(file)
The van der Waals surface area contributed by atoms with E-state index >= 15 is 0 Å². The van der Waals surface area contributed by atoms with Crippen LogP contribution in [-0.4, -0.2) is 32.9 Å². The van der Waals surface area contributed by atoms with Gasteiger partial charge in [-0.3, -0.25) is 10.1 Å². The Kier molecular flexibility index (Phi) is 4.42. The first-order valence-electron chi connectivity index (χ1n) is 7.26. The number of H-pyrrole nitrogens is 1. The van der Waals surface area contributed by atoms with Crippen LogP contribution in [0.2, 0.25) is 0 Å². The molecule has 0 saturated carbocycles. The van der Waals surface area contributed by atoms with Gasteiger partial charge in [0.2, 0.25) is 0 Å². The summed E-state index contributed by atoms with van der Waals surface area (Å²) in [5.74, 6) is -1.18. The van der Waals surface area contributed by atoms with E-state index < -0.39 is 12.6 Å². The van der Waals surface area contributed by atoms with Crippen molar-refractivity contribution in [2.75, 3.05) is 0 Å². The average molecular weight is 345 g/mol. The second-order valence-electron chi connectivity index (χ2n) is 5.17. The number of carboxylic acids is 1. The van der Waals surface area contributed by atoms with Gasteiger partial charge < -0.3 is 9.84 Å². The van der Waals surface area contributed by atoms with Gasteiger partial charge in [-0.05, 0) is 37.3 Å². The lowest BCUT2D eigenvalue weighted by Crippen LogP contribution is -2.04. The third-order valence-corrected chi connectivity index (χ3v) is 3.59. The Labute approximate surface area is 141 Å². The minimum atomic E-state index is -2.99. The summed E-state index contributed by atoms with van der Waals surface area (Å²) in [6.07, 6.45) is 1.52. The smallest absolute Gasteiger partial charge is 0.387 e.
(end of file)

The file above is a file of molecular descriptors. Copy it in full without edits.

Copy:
The van der Waals surface area contributed by atoms with E-state index >= 15 is 0 Å². The van der Waals surface area contributed by atoms with Crippen LogP contribution in [-0.4, -0.2) is 32.9 Å². The van der Waals surface area contributed by atoms with Gasteiger partial charge in [-0.3, -0.25) is 10.1 Å². The Kier molecular flexibility index (Phi) is 4.42. The first-order valence-electron chi connectivity index (χ1n) is 7.26. The number of H-pyrrole nitrogens is 1. The van der Waals surface area contributed by atoms with Crippen LogP contribution in [0.2, 0.25) is 0 Å². The molecule has 0 saturated carbocycles. The van der Waals surface area contributed by atoms with Gasteiger partial charge in [0.2, 0.25) is 0 Å². The summed E-state index contributed by atoms with van der Waals surface area (Å²) in [5.74, 6) is -1.18. The van der Waals surface area contributed by atoms with E-state index < -0.39 is 12.6 Å². The van der Waals surface area contributed by atoms with Crippen molar-refractivity contribution in [2.75, 3.05) is 0 Å². The average molecular weight is 345 g/mol. The second-order valence-electron chi connectivity index (χ2n) is 5.17. The number of carboxylic acids is 1. The van der Waals surface area contributed by atoms with Gasteiger partial charge < -0.3 is 9.84 Å². The van der Waals surface area contributed by atoms with Gasteiger partial charge in [-0.05, 0) is 37.3 Å². The lowest BCUT2D eigenvalue weighted by Crippen LogP contribution is -2.04. The third-order valence-corrected chi connectivity index (χ3v) is 3.59. The Labute approximate surface area is 141 Å². The minimum atomic E-state index is -2.99. The summed E-state index contributed by atoms with van der Waals surface area (Å²) in [6.07, 6.45) is 1.52. The smallest absolute Gasteiger partial charge is 0.387 e.